As a cack-handed flower arranger who decided long ago to just buy a bunch or two of the same flower, stick them in a vase and hope for the best, I was really looking forward to my posy tying workshop with Georgie Newbery at Common Farm Flowers in Somerset.
It’s between Bruton and Wincanton so is handy for me, but such is the fame of Georgie’s flowers that people had come from London, the Home Counties and Shropshire.
No chance of pre-workshop nerves here. Georgie came out into the yard in her blue florist’s pinny to welcome me, and immediately offered coffee with homemade cake and squidgy brownies.
The studio, an airy converted barn, was fragrant with buckets of spring flowers and foliage from Cornwall and my home county of Lincolnshire – tulips, irises, narcissi, ranunculus, pussy willow and more. I’m now hooked on the smell of eucalyptus and that gorgeous, fresh ‘flower shop’ smell.
Common Farm Flowers only use British grown flowers, so their bouquets are seasonal, scented, and avoid the air miles, chemicals and dodgy employment practices of flowers flown in from around the world.
We started with some vital information about cutting and conditioning flowers (such as cut them direct into water, and only in the early morning or the evening when the sun’s gone down) and then watched Georgie demonstrate making a hand-tied bunch before trying it ourselves.
The technique is simple – add a new flower at 45 degrees, make a quarter turn and repeat – but it’s surprising how much your hand aches holding the bunch tight as you add more and more stems. You can see different views of the result in the two top photos.
‘I don’t want any of those flowers left,’ instructed Georgie and we were happy to oblige. We were all amazed and delighted with what we managed to create under her supervision, and once the bunches were all securely tied up with raffia we moved onto jam jar posies.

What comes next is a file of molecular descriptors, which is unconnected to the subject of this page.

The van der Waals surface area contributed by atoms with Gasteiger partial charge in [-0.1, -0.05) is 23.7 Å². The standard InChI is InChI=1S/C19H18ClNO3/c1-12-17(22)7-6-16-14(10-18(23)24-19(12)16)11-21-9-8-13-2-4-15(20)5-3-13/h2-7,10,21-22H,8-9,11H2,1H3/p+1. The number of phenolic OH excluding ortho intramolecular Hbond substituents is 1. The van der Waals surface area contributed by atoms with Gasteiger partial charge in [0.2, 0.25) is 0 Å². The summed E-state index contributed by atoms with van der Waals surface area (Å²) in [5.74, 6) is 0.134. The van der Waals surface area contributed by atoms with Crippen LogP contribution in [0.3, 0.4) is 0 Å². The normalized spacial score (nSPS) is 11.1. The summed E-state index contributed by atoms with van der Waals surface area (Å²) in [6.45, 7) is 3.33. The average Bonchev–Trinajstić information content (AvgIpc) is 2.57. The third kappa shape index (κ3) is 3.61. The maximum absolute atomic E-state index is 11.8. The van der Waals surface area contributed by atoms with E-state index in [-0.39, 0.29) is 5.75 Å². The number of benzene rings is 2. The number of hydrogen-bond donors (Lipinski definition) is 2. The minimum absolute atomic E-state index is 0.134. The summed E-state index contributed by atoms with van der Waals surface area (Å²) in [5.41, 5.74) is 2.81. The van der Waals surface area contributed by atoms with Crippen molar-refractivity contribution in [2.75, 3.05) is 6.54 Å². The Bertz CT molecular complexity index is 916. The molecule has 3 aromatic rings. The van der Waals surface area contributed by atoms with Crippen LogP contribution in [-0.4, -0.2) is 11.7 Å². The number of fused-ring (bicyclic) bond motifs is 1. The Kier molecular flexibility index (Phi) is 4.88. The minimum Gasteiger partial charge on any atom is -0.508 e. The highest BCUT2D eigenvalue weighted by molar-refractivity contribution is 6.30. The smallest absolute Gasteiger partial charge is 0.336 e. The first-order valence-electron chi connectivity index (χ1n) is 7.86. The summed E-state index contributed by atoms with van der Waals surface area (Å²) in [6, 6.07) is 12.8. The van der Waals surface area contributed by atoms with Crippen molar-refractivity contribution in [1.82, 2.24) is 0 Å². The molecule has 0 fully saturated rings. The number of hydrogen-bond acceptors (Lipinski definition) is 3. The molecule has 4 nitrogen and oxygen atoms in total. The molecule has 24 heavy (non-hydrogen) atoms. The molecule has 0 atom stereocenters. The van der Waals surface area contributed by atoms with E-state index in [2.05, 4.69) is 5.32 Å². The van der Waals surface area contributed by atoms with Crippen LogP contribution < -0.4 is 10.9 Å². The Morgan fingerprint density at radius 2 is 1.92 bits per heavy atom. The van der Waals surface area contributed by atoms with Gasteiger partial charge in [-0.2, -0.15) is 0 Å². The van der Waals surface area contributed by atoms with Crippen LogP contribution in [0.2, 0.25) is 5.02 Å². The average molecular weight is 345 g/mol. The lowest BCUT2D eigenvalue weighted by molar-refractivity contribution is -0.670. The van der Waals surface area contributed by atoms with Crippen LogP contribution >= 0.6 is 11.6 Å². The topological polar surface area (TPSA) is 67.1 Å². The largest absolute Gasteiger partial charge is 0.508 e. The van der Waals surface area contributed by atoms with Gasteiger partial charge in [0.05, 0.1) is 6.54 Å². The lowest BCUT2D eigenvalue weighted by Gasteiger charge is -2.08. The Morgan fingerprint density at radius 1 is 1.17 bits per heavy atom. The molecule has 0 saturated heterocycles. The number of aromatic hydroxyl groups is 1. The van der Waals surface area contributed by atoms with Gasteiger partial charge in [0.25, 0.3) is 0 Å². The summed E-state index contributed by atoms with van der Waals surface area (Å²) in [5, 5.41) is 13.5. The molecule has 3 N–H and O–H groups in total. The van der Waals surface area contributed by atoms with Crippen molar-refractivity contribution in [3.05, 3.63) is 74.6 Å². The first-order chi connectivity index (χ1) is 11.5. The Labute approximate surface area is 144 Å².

If the first thing that comes to mind is a jar of droopy wildflowers on a primary school nature table, think again. At Common Farm Flowers a jam jar posy is a fat fistful of gorgeous homegrown flowers and foliage.
I drove away feeling triumphant with my large posy propped in front of the passenger seat and two jam jar posies nestled on the floor behind me (that’s one of them above).
I’ve been to countless workshops, seminars, courses and classes and this one scored the highest on every single point – venue (with glossy mags in the loo!), refreshments, a friendly welcome and plenty of time for one-to-one tuition. And I say that as a genuine customer, this is not a sponsored post!
And I’m not the only appreciative one. I’ve been saying happy birthday, get well soon, thank you and welcome home with flowers ever since the workshop, as you can see from the two photos below, and the recipients seem pretty pleased as well. As was the friend who borrowed my workshop creations to beautify her new holiday cottages for a photo session.
A workshop to learn a new skill, for yourself or a loved one, is a gift that really does keep on giving. First there’s the enjoyment of the day itself and mastering something you haven’t done before, then there’s the thrill of taking home your carefully made item, followed by the repeated pleasure of practising (and with luck improving) at home.
Common Farm Flowers run workshops throughout the year on growing flowers for pleasure or profit and making seasonal decorations. 13 to 17 June is British Flowers Week, the ideal time to book yourself a place to learn how to make the most of our wonderful native flowers. Like me I bet you’ll surprise yourself with what you can achieve!